Derek Lackaff, Elon University
Gunnar Grímsson, Róbert Viðar Bjarnason
Following an economic crisis which swept away much of their wealth, international regard, and trust in established political institutions, Icelanders were in a unique position to experiment with radical new approaches to governance and citizenship. As one of the world’s most highly-developed nations (boasting not just a high internet penetration rate, for example, but also the highest Facebook penetration rate), many new Icelandic initiatives attempted to leverage digital platforms to improve governmental access, transparency, and accountability.
This paper presents a case study of Better Reykjavik (http://betrireykjavik.is), a socio-technical initiative designed to promote citizen participation and collaborative problem-solving in city governance. We suggest that the initiative provides a digital space for meaningful e-citizenship, what Coleman (2008) terms “autonomous citizenship." Better Reykjavik is an “e-petition” or “open innovation” website that enables citizens to submit policy proposals and ideas for consideration by the city government.
Developed in 2010 by grassroots activists, the initiative was endorsed by a newly-formed political party that went on to win the election, and later formally adopted as an official channel for citizen petitions of the government. As of March 2014, citizens have used the platform to propose and discuss over 1,800 policy proposals and ideas, of which over 400 have received formal consideration from the municipal government and over 300 have been implemented or are in the process of implementation.
Better Reykjavik is unique among similar projects in that it (1) is developed and maintained by a grassroots nonprofit organization, and not a government, (2) rapidly achieved significant buy-in from citizens, policy-makers, and public administrators, and (3) has been normalized as an ongoing channel for citizen-government interaction. The citizen engagement and policy development process it facilitates more closely resembles crowdsourcing and aggregation platforms like Reddit than established e-petition sites such as the Obama administration's We The People site or the German Bundestag’s e-petitions site.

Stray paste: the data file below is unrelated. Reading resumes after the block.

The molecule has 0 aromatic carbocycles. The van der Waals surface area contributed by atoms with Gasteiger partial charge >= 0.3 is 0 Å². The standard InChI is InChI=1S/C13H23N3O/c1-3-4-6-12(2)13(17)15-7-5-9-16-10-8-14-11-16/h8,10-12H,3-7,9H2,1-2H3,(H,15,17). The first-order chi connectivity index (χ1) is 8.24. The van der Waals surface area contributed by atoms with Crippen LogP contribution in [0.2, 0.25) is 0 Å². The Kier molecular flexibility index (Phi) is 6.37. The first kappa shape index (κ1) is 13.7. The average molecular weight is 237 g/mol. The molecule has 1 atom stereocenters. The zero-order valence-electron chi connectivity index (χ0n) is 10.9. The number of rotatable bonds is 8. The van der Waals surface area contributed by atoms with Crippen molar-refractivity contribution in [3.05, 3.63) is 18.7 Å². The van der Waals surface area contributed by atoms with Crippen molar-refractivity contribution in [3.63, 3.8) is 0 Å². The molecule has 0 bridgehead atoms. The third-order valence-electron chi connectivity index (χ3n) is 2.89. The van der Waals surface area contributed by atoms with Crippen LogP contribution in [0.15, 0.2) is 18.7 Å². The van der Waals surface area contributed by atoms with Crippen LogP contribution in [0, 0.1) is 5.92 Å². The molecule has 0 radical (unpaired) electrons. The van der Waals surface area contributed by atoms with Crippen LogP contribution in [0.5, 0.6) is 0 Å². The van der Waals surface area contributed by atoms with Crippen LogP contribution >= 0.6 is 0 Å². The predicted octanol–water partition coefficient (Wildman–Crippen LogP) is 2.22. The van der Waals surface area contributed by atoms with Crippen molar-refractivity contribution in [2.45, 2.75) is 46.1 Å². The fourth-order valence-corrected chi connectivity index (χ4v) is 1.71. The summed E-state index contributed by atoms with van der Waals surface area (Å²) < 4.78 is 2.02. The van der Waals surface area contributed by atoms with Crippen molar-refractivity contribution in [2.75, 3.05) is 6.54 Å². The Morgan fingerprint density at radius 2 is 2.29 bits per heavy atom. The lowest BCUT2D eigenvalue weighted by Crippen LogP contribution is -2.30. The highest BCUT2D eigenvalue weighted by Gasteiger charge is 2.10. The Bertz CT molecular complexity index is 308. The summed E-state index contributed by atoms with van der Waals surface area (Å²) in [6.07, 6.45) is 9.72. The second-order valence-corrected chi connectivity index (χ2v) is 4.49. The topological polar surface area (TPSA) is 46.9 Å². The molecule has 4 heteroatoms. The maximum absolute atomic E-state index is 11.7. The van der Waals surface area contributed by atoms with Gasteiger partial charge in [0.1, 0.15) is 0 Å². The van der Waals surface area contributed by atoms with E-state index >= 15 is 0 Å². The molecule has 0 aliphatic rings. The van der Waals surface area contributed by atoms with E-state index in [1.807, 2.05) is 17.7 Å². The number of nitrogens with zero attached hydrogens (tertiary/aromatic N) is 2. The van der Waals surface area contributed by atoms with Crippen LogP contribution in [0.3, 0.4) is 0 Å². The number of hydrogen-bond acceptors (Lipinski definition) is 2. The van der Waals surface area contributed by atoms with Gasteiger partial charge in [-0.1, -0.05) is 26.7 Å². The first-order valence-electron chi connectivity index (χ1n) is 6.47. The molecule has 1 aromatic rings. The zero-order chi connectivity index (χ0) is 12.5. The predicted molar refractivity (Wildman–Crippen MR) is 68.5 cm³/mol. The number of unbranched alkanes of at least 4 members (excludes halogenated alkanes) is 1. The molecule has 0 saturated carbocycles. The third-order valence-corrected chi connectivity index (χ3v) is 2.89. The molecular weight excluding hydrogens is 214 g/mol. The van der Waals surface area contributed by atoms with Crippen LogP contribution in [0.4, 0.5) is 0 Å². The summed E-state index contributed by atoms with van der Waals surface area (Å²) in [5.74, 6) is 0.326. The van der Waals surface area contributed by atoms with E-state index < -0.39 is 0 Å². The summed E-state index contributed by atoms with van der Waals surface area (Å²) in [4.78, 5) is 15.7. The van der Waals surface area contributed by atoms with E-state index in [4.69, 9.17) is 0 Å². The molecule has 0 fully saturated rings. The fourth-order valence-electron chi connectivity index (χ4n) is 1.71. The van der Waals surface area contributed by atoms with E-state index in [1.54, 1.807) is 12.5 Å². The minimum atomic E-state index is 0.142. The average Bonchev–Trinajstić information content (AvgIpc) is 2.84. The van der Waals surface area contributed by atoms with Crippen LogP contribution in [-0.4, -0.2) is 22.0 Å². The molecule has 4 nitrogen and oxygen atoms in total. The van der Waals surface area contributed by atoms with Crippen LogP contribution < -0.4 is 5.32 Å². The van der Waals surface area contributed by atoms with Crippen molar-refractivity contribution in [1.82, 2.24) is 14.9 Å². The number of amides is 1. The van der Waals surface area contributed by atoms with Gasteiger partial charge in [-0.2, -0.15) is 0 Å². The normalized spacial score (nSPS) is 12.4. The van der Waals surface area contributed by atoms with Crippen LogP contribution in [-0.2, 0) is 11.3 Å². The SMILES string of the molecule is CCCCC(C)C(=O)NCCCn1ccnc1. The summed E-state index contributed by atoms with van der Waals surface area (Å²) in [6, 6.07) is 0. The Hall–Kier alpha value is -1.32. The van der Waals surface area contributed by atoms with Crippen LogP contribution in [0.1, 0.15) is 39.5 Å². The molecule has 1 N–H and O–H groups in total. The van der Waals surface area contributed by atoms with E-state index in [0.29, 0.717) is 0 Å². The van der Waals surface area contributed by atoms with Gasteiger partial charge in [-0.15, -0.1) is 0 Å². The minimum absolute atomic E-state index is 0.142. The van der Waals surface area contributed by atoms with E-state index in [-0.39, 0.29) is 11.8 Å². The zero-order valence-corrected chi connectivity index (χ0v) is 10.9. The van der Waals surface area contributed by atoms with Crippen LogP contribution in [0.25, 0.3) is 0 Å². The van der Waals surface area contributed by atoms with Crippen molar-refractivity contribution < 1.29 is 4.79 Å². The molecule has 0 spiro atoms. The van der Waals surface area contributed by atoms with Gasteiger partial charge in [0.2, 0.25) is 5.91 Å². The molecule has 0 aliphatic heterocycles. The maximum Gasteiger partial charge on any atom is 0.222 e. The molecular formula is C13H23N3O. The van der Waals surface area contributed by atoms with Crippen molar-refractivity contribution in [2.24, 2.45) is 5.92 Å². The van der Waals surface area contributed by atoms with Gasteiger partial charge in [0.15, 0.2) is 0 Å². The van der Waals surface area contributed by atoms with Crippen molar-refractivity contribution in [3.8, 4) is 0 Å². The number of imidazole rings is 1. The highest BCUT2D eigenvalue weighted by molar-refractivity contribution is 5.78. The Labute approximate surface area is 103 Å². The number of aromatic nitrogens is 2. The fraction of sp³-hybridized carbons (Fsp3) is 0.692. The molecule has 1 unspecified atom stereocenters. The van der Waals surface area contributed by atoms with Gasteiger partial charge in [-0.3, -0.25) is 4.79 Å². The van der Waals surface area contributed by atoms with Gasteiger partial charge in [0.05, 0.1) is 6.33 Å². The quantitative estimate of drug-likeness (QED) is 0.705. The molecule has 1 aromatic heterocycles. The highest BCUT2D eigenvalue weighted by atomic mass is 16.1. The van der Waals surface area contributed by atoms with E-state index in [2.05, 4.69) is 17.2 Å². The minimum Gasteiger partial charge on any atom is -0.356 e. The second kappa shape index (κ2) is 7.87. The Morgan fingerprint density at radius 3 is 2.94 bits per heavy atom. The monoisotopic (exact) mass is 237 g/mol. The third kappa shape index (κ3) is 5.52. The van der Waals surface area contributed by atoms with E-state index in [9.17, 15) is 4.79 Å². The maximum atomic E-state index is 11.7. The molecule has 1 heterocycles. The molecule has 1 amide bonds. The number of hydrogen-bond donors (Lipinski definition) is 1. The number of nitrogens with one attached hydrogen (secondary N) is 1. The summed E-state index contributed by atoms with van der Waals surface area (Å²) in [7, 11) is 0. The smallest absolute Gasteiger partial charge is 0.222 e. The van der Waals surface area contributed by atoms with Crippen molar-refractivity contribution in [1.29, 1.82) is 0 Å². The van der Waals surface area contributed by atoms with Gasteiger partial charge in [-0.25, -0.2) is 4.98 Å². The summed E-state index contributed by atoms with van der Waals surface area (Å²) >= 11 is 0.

We situate this work theoretically in the recent tradition of political communication and digital citizenship studies developed by Coleman and colleagues (2008; Coleman & Blumler, 2009). Coleman’s notion of “autonomous citizenship,” describing political engagement processes that are promoted (but not entirely managed) by governments, provides a framework for understanding the relative success of Better Reykjavik initiative. Coleman’s prescient 2008 article describes e-citizenship as a technology of governance: not governance “in the traditionally coercive and dominating sense,” but one that “is about nurturing forms of conduct consistent with being a citizen” (p. 201). Although Coleman was primarily focused on youth citizenship practices, we find his formulation appropriate for the broader context of Reykjavik’s highly-connected citizenry. Further, the social value of policy crowdsourcing or e-petition websites, and of the system implemented by Better Reykjavik more specifically, can be usefully situated within Landesmore’s (2008) “democratic reason” framework. Landesmore argues that democratic reason is “the kind of collective intelligence distributed across citizens and a certain number of institutions and practices that can be seen as specifics to democratic politics” (n.p.). The “social calculus” of collective democratic organization, Landesmore finds, is best supported within a context of maximal social inclusion and participation. Better Reykjavik’s inclusive and distinctively informal origins provide a singular case for understanding the democratic reasoning process of a newly-empowered and increasingly autonomous citizenry.